Atop the Pierce College Art Hill, which overlooks the ambiance of Woodland Hills, the group exhibition “LA Woman: On Her Own Terms & Haunted” catered to a variety of audience members.
On Thursday, March 5, from 6 to 8 p.m., students, visitors and supporters were able to enter the art gallery and see the group’s artwork first-hand.
The strategically-lit room showcased more than ten exhibitions, which included various forms of visual artwork such as motion pictures, three-dimensional sculptures and still photography.
Toward the end of the show, Pierce Assistant Professor of Art Monika Del Bosque introduced the audience to the event’s guest curator Elizabeth Wild.
When asked about the exhibition’s message, Wild explained how the artwork was produced in atypical locations.
“LA Woman really represents how artwork can be created even in unorthodox environments. A lot of these artists were able to produce work in garages as opposed to a classroom or studio,” Wild said. “We have connections with female artists from our local Winslow Garage in Silverlake as well as spaces in Australia, so what we show is really worldwide.”
Last Thursday’s display promoted feminist artwork, but Wild said that she wants to add work from male artists into future exhibits.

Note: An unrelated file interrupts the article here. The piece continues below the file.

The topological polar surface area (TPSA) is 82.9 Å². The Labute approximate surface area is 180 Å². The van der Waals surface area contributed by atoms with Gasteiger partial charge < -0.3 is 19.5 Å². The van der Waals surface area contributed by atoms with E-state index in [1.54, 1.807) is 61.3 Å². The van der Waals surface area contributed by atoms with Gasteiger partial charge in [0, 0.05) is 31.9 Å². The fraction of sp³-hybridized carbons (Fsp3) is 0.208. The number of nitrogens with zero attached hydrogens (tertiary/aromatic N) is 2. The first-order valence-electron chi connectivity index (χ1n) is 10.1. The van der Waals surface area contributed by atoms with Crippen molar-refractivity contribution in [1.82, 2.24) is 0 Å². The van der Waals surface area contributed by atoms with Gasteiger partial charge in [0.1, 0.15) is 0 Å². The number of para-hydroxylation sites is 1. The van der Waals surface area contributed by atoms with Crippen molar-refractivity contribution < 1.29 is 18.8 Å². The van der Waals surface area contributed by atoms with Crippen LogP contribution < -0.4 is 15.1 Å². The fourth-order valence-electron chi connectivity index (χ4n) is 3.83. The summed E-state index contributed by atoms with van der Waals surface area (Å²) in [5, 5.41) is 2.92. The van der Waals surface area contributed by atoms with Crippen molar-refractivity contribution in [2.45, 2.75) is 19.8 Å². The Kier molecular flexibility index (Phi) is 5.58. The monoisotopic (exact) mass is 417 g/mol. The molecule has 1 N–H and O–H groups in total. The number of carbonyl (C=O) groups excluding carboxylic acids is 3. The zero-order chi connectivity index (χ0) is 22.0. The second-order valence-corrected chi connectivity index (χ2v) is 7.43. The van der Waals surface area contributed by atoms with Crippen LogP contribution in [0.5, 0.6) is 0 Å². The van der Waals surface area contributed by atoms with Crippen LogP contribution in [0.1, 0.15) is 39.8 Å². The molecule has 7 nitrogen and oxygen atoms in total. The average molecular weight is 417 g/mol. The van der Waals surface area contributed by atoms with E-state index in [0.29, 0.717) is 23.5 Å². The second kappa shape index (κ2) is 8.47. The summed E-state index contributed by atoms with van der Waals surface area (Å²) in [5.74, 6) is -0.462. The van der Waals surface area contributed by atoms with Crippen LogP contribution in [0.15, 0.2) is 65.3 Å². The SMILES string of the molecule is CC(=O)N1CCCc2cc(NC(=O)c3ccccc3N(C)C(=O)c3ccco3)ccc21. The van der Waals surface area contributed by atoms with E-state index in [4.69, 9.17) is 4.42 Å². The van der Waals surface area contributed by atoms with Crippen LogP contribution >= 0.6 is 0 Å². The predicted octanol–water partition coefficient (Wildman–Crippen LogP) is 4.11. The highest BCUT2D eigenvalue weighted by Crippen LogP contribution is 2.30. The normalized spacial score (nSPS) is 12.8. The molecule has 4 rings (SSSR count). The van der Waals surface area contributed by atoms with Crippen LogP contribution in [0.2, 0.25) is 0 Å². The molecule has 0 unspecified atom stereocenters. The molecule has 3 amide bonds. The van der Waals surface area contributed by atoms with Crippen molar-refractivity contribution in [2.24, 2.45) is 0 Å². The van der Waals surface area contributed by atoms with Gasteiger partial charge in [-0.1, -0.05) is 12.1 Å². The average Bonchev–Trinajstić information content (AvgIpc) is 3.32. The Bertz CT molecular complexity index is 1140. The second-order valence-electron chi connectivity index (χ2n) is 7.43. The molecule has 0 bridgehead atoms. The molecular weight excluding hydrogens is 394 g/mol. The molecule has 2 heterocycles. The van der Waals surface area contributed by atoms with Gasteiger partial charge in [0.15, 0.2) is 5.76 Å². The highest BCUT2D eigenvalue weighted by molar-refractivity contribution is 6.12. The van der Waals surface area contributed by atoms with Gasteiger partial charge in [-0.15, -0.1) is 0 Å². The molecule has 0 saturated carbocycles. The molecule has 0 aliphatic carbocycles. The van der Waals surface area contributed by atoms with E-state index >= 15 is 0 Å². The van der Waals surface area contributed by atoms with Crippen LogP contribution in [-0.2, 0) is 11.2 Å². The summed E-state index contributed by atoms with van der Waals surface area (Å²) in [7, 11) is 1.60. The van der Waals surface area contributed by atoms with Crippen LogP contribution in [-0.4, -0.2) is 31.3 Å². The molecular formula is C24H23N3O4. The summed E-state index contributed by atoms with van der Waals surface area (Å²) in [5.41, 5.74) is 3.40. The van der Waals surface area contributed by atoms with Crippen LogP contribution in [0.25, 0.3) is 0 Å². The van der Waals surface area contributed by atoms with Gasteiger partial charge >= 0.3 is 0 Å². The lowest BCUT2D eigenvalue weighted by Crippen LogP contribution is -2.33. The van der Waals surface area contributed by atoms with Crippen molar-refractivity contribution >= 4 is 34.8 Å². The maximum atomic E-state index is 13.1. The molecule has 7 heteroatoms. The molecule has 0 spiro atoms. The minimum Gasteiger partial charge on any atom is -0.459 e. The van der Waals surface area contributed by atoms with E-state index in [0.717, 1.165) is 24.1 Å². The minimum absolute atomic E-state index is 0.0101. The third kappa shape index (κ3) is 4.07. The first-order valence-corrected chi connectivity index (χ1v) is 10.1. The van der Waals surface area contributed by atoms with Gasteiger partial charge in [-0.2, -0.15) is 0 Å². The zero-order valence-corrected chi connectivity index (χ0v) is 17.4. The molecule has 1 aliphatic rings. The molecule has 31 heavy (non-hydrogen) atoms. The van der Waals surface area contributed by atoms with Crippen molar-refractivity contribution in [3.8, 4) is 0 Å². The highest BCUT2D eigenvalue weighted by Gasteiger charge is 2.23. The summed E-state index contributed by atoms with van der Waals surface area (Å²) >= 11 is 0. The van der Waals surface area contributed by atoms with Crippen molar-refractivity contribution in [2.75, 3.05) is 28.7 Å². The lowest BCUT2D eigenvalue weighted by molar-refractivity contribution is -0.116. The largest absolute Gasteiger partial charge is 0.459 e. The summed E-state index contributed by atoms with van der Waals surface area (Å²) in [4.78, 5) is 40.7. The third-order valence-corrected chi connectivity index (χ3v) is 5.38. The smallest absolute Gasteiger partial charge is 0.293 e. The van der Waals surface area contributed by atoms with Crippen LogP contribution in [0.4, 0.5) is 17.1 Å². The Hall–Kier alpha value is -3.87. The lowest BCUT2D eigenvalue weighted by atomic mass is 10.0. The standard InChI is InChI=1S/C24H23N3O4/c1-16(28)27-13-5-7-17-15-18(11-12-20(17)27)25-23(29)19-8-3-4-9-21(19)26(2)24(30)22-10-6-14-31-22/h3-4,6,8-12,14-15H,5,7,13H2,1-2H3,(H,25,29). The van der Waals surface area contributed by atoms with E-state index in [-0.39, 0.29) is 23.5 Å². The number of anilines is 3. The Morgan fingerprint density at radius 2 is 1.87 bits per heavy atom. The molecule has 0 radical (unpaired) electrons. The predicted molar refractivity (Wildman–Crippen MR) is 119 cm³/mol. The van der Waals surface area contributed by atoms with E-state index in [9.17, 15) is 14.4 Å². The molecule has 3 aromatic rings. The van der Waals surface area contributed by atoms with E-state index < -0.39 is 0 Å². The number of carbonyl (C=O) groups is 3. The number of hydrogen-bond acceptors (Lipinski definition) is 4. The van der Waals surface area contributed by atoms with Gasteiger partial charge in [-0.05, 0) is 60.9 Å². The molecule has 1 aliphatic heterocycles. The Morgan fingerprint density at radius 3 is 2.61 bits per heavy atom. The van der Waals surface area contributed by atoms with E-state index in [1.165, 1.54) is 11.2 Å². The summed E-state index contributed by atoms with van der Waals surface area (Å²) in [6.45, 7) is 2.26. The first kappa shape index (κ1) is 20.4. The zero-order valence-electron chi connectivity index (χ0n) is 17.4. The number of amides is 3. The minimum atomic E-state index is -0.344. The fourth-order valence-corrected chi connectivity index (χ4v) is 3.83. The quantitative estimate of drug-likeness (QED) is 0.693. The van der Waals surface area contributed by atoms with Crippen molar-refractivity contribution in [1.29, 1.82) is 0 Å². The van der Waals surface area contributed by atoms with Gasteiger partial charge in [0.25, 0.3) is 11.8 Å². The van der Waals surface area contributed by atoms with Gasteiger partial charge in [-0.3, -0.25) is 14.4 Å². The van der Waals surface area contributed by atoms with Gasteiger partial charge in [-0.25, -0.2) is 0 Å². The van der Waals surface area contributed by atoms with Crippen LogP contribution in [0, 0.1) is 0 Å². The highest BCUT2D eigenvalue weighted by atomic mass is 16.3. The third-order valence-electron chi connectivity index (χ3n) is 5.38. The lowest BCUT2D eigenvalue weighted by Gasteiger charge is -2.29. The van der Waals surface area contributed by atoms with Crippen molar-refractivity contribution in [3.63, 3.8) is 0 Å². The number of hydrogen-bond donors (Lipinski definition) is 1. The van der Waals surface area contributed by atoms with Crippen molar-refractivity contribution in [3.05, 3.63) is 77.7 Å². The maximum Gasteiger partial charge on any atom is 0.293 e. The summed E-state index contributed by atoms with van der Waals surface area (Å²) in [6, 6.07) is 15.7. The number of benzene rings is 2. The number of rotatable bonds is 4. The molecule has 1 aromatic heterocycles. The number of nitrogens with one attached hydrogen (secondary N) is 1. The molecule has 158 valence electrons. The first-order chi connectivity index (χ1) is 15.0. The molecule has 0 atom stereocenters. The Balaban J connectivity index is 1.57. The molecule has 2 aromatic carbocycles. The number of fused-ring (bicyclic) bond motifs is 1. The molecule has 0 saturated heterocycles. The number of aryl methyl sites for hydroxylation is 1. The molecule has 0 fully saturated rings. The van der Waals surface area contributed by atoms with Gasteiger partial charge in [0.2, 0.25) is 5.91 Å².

“We are hoping in the future to add in male artists who can provide similar artwork. This year may be all females, but down the line we would like to expand our galleries into connecting with a wider demographic,” Wild said.
As guests continued to circle the room, Pierce College sophomore Christian Barrow was fixated on a large painting called “A Female Neanderthal & I” by Holly Topping. Barrow, who wants to get into the graphic design field, also liked to distinguish themes in contemporary art.
“My two favorite works tonight is this one in front of me and the one in the corner, called ‘Agatha’ by Mary Anna Pomonis. This one right here by Topping is interesting because I am trying to figure out the meaning of the photo. It seems like there are two different messages represented by the primitive-like woman and the woman who looks like she lives in the present day,” Barrow said.
One of the artists present at the event, Beth Elliot, was an expert in the installation field. She described the themes of her art and how her color choices contributed to them.
“My artwork represents the connections of the world and universe. I use a lot of aqua and blue shades, which depicts the sky and the ocean which are very important elements in our world. I really try to emphasize a lot of positivity in my artwork through vibrant colors and meaningful messages,” Elliot said.
A short video that portrayed subliminal meanings in the feminine world represented the “Haunting” portion of the exhibition.
By the end the show, the art gallery’s packed house slowly filed its way out of the room and back into Woodland Hill’s luminescence.